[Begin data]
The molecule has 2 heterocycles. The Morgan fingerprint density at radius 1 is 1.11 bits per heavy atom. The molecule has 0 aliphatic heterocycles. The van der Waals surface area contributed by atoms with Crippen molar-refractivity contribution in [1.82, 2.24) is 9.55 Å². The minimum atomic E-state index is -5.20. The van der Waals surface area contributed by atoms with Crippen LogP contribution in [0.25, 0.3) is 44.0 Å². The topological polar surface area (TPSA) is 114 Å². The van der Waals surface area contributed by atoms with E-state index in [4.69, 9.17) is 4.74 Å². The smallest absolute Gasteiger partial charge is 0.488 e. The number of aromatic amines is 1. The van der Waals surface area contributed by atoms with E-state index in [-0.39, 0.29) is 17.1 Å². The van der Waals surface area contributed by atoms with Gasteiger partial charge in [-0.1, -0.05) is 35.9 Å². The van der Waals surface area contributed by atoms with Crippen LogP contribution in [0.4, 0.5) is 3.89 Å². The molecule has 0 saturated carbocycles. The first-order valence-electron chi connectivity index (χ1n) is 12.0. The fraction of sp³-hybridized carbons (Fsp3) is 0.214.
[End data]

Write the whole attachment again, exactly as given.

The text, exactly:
The molecule has 2 heterocycles. The Morgan fingerprint density at radius 1 is 1.11 bits per heavy atom. The molecule has 0 aliphatic heterocycles. The van der Waals surface area contributed by atoms with Crippen molar-refractivity contribution in [1.82, 2.24) is 9.55 Å². The minimum atomic E-state index is -5.20. The van der Waals surface area contributed by atoms with Crippen LogP contribution in [0.25, 0.3) is 44.0 Å². The topological polar surface area (TPSA) is 114 Å². The van der Waals surface area contributed by atoms with E-state index in [4.69, 9.17) is 4.74 Å². The smallest absolute Gasteiger partial charge is 0.488 e. The number of aromatic amines is 1. The van der Waals surface area contributed by atoms with E-state index in [-0.39, 0.29) is 17.1 Å². The van der Waals surface area contributed by atoms with Gasteiger partial charge in [-0.1, -0.05) is 35.9 Å². The van der Waals surface area contributed by atoms with Crippen LogP contribution in [0.4, 0.5) is 3.89 Å². The molecule has 0 saturated carbocycles. The first-order valence-electron chi connectivity index (χ1n) is 12.0. The fraction of sp³-hybridized carbons (Fsp3) is 0.214.